Wild Japanese Macaques or more commonly known as Snow Monkeys can be found at the Jigokudani Monkey Park in Nagano. The Monkey Park is two train rides away from Tokyo, the Shinkansen Kagayaki (bullet train) for about hour and a half, then followed by the local train (Nagano Dentetsu Train), another hour, to Yunanaka Station and then a short car ride to the entrance of the park. Instead of waiting for the 2nd local train, we reserved a taxi to take us from Nagano station to the entrance of the Snow Monkey Park which took about 1 hour. And then it was another half an hour walk to the man-made onsen or hot spring pool in the middle of the park where these snow monkeys like to soak in the warm waters especially during the winter months.
Entrance to the Jigokudani Snow Monkey Park
It is a 1.6km walk along a tree-lined path from the entrance of the park to the ticket booth and then the hot spring where the monkeys gather.
The monkey onsen is set by the river running down from Shiga Heights.
The diet of these snow monkeys mainly consists of barks, twigs, grain, insects, fruits, etc. They are constantly picking away looking for food.
Snow Monkeys are native to northern Japan and are remarkably human-like with brown-gray fur and a red face. They go about their business without paying much attention to the crowds of visitors. Some chased and groomed one another while others enjoyed their soaks in the onsen. They live in matrilineal subgroups with alpha males and alpha females. The leaders are not necessarily the strongest or biggest in size, but more likely determined by the status of its family in the group. These snow monkeys are born into their social class which dictates their access to food. Their social classes are inherited from the mother. Daughter monkeys outrank monkeys subordinate to their mothers, and younger monkeys outrank their older siblings. Male monkeys leave their subgroups upon maturation and join other subgroups.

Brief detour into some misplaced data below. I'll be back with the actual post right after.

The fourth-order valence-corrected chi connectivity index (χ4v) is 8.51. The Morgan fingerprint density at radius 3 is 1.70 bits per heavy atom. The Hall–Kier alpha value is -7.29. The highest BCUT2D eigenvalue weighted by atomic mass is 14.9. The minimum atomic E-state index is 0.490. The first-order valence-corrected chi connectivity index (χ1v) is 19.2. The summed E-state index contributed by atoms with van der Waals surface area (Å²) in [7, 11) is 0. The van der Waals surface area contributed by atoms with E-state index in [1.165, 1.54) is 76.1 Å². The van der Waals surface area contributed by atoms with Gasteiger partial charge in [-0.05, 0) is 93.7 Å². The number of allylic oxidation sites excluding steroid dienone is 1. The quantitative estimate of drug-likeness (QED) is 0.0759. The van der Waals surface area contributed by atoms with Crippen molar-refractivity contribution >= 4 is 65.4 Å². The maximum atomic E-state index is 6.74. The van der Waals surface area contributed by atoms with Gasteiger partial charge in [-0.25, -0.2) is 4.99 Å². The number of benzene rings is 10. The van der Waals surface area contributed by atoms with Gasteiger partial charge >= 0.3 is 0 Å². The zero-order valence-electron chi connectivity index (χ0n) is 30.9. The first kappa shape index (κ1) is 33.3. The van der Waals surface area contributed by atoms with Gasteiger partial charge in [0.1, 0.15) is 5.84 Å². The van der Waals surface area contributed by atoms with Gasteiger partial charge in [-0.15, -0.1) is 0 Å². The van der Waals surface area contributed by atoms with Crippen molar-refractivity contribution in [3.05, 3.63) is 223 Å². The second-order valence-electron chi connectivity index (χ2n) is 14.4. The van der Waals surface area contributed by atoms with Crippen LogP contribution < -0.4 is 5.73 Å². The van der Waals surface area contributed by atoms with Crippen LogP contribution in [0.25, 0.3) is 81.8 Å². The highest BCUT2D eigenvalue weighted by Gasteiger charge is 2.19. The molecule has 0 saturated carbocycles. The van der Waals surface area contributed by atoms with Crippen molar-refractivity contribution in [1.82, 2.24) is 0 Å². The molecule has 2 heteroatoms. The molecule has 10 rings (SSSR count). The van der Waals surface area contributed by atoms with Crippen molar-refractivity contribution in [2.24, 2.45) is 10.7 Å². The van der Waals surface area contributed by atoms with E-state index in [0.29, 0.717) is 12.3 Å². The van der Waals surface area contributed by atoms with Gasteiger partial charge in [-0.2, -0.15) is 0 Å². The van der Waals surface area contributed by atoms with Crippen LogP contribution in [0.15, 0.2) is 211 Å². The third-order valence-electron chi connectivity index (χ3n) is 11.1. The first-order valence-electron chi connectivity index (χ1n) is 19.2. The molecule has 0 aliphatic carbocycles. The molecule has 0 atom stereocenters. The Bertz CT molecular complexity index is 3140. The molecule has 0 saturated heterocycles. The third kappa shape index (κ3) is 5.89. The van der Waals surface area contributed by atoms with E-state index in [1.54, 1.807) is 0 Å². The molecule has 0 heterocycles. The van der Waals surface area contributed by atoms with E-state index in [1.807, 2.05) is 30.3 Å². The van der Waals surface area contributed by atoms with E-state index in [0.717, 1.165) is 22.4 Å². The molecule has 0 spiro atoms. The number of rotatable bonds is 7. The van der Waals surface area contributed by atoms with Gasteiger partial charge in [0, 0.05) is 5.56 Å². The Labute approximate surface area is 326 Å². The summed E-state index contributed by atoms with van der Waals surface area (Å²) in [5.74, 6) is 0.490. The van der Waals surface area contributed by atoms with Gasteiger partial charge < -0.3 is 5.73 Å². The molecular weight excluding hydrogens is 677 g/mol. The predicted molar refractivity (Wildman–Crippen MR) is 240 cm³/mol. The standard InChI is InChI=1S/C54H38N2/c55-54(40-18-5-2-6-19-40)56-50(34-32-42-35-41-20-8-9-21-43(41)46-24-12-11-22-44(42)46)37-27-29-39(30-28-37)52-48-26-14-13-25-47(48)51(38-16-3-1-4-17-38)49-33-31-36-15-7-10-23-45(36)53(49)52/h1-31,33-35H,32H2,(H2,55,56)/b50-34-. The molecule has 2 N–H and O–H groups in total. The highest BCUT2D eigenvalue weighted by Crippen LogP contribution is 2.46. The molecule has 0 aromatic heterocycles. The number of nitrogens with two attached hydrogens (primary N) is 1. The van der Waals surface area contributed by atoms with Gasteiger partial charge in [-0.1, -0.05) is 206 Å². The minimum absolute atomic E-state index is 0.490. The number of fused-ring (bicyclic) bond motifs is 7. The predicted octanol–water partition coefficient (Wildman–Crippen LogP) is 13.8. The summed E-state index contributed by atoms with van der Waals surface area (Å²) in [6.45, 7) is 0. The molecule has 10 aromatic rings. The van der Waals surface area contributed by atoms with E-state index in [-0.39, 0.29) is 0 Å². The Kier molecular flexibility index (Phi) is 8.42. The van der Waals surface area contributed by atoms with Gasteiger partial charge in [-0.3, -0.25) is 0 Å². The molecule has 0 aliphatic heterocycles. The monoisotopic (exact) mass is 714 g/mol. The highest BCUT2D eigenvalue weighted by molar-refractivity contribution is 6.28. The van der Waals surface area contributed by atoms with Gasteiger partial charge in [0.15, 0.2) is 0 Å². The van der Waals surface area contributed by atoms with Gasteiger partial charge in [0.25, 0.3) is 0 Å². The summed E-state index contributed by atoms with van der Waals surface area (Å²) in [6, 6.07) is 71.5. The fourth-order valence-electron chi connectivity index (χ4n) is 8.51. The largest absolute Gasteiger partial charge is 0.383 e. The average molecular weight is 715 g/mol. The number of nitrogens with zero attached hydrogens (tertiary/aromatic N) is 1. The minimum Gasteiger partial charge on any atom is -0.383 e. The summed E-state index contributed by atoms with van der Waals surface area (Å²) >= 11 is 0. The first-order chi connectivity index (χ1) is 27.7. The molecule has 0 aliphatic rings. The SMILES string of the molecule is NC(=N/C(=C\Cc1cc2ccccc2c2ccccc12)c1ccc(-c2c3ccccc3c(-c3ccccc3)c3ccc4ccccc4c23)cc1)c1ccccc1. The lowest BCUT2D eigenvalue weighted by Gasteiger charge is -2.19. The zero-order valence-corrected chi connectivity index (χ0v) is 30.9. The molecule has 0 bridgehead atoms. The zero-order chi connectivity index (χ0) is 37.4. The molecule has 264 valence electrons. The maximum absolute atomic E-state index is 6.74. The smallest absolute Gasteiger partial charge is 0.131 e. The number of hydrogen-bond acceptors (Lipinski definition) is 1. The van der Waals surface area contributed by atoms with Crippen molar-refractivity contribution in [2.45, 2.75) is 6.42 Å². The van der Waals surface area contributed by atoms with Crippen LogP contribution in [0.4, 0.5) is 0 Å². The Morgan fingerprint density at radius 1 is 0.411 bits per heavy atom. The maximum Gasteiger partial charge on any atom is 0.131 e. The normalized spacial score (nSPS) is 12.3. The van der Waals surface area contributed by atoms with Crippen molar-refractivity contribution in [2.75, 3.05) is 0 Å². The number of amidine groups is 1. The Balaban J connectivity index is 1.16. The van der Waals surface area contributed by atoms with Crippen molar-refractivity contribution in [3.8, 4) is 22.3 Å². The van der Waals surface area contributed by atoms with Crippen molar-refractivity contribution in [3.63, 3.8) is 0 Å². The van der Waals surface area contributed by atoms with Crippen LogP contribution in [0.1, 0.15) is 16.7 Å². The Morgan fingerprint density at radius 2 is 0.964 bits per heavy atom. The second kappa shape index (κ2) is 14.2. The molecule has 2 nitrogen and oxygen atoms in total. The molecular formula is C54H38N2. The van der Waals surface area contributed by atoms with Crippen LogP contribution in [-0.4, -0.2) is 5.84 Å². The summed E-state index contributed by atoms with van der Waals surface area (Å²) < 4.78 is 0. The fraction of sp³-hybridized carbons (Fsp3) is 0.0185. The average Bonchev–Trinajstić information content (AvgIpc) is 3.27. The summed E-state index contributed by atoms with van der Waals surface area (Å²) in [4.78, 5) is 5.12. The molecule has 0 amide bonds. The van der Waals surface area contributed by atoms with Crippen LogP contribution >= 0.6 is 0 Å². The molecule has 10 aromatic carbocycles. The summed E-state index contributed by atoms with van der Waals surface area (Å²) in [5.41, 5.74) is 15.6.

Red color of the face is a sign that the monkey has reached adulthood
The park rangers supposedly feed the monkeys once a day around lunch time. When we were there, the ranger blew on a whistle with a bucket of feed that looked like some sort of grain. Within minutes, monkeys were zooming down the side of the mountain, at least over 50-60 of them, some with their babies on their backs.
Snow monkeys are known as one of the cleverest species of monkeys and they learn easily and share new skills with each other.
The cutest little baby monkey!
Baby monkey on the monkey bars :)
The hot spring here is reserved for the Snow Monkeys, but Nagano is an area filled with many onsens. Shibu is an onsen town about 10 minutes away from Jigokudani Monkey Park. Many of the ryokan hotels have been around for over 400 years. In the Edo period between 1600-1868, Shibu was used as a relaxation area by samurais for healing in the hot springs after long battles. We made a brief stop for some soba in Shibu but it seemed pretty dead during the day. After our noodles, we continued onto Obuse for a short visit before heading back to Nagano to catch the train back to Tokyo.
It was a wonderful visit and I want to thank my friend Barbara for coming with me :)
Thanks for stopping by!
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